GoodBrothers Bill = new GoodBrothers(new FunFoodFactory());
        Console.WriteLine($"Bill: {Bill.WhatDidYouHaveToday()}");

        GoodBrothers Steve = new GoodBrothers(new FrolicFoodFactory());
        Console.WriteLine($"Steve: {Steve.WhatDidYouHaveToday()}");

        Console.ReadKey();
    }
}

Output:

Bill: Today I ate at PizzaHut and Mikey
Steve: Today I ate at DominosPizza and BaskinRobbins

A similar example for Abstract Factory pattern can be for a Clothes Factory abstract class which creates abstract Products like Shirts and Trousers. A Businessman may buy from ElegantFactory and a student may buy from CasualFactory. Shirts can be of types Formal and PoloTs and Trousers can be of type Suit and Jeans.

The ElegantFactory will return types Formal Shirt and Suit Trousers. CasualFactory will return types PoloTs and Jeans. We can create a Client class like GoodBrothers that receives the ClothesFactory reference in it’s constructor to create a Shirt and Trouser for the Businessman and Student and so on.

Support pre-flight OPTIONS requests in .Net WebAPI

A way to support the ‘OPTIONS’ pre-flight request in .net WebAPI is to by-pass this request with a default response and returning the required Headers.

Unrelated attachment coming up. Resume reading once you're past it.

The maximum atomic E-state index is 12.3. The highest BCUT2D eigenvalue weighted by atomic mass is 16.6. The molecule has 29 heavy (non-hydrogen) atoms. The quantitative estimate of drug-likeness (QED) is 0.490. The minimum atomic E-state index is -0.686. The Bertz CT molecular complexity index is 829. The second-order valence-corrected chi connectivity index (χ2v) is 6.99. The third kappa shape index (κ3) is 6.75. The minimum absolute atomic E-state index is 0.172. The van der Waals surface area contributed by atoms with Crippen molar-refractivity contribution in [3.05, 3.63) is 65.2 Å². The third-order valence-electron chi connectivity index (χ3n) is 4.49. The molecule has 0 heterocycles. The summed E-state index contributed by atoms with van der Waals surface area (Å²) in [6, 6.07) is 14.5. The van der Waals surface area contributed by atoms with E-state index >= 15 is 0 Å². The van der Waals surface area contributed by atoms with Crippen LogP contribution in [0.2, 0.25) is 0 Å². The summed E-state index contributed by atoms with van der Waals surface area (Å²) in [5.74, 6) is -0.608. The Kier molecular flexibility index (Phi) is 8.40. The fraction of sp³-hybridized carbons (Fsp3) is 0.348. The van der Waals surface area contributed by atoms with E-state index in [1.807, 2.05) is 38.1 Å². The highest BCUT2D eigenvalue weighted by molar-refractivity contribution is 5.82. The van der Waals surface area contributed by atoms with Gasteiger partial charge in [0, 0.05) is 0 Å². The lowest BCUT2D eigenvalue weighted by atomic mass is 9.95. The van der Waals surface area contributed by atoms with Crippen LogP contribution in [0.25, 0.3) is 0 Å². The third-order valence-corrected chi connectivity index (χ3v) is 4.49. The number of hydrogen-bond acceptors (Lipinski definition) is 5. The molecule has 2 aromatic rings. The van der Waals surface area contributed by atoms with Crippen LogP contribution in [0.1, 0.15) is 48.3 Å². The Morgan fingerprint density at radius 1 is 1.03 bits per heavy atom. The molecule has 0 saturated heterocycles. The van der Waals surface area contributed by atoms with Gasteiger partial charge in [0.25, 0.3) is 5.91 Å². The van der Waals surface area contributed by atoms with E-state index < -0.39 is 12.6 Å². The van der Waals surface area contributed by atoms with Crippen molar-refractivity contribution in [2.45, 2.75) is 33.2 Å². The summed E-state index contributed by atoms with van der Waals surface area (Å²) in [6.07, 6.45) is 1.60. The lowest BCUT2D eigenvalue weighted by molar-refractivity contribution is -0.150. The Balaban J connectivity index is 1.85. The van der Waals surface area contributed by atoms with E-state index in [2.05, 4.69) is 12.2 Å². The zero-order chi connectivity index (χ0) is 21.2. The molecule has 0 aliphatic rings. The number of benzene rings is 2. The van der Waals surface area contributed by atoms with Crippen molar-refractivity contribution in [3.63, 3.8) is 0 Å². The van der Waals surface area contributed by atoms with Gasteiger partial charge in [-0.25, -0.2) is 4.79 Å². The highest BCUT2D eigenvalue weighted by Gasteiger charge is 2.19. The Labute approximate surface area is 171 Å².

Add the below code in your Global.asax.cs file under the Application_BeginRequest method:

protected void Application_BeginRequest()
{
	if (Request.HttpMethod == "OPTIONS")
	{
		HttpContext.Current.Response.AddHeader("Access-Control-Allow-Methods", "GET, POST, PUT, DELETE");
		HttpContext.Current.Response.AddHeader("Access-Control-Allow-Headers", "Content-Type, Accept, expiry, id, token, token-type");
		HttpContext.Current.Response.AddHeader("Access-Control-Allow‌​-Credentials", "true");
		HttpContext.Current.Response.AddHeader("Access-Control-Max-Age", "1728000");
		HttpContext.Current.Response.End();
	}
}

So when you call the WebAPI with Javscript fetch/axios, the pre-flight request sent before the actual request would get the 200 status code.

The example above shows some sample custom headers and allowed methods that will be returned in Response Headers.

How to serialize data using translator C# .net core webapi

Suppose you’re trying to fetch user data from your database using ado.net in you .net core webapi. You have a SQLHelper class that calls a Stored Procedure and returns data that requires to be converted to a DTO object with pre-defined properties in C#.

The SQLHelper class will have the following method to call your Stored Procedure:

public static TData ExtecuteProcedureReturnData<TData>(string connString, string procName,
	Func<SqlDataReader, TData> translator,
	params SqlParameter[] parameters)
{
	using (var sqlConnection = new SqlConnection(connString))
	{
		using (var sqlCommand = sqlConnection.CreateCommand())
		{
			sqlCommand.CommandType = System.Data.CommandType.StoredProcedure;
			sqlCommand.CommandText = procName;
			if (parameters != null)
			{
				sqlCommand.Parameters.AddRange(parameters);
			}
			sqlConnection.Open();
			using (var reader = sqlCommand.ExecuteReader())
			{
				TData elements;
				try
				{
					elements = translator(reader);
				}
				finally
				{
					while (reader.NextResult())
					{ }
				}
				return elements;
			}
		}
	}
}

What is a Translator?

A translator is a class like a DTO in C# which will serialize your data returned from the Stored Procedure into it’s properties.